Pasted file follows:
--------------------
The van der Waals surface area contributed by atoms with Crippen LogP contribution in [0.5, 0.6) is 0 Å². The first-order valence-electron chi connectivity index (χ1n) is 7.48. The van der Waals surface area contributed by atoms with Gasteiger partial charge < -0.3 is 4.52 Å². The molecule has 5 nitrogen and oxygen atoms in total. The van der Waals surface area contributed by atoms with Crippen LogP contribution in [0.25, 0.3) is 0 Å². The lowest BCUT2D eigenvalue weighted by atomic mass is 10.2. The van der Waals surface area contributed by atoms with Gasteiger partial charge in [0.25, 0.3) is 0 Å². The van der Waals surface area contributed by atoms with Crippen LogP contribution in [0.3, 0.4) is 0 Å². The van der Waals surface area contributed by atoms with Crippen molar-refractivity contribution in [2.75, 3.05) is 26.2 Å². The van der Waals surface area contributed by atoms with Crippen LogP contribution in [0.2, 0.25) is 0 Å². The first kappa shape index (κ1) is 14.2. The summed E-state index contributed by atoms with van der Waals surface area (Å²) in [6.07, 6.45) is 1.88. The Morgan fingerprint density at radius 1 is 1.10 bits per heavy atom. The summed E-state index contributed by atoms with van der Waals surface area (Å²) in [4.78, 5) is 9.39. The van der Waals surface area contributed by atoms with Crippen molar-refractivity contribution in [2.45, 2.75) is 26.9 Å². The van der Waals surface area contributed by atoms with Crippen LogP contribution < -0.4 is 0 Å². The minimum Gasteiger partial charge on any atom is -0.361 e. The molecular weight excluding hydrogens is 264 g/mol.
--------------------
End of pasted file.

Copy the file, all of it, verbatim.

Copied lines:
The van der Waals surface area contributed by atoms with Crippen LogP contribution in [0.5, 0.6) is 0 Å². The first-order valence-electron chi connectivity index (χ1n) is 7.48. The van der Waals surface area contributed by atoms with Gasteiger partial charge < -0.3 is 4.52 Å². The molecule has 5 nitrogen and oxygen atoms in total. The van der Waals surface area contributed by atoms with Crippen LogP contribution in [0.25, 0.3) is 0 Å². The lowest BCUT2D eigenvalue weighted by atomic mass is 10.2. The van der Waals surface area contributed by atoms with Gasteiger partial charge in [0.25, 0.3) is 0 Å². The van der Waals surface area contributed by atoms with Crippen LogP contribution in [0.3, 0.4) is 0 Å². The van der Waals surface area contributed by atoms with Crippen molar-refractivity contribution in [2.75, 3.05) is 26.2 Å². The van der Waals surface area contributed by atoms with Crippen LogP contribution in [0.2, 0.25) is 0 Å². The first kappa shape index (κ1) is 14.2. The summed E-state index contributed by atoms with van der Waals surface area (Å²) in [6.07, 6.45) is 1.88. The Morgan fingerprint density at radius 1 is 1.10 bits per heavy atom. The summed E-state index contributed by atoms with van der Waals surface area (Å²) in [4.78, 5) is 9.39. The van der Waals surface area contributed by atoms with Crippen molar-refractivity contribution in [2.45, 2.75) is 26.9 Å². The van der Waals surface area contributed by atoms with Crippen LogP contribution < -0.4 is 0 Å². The minimum Gasteiger partial charge on any atom is -0.361 e. The molecular weight excluding hydrogens is 264 g/mol.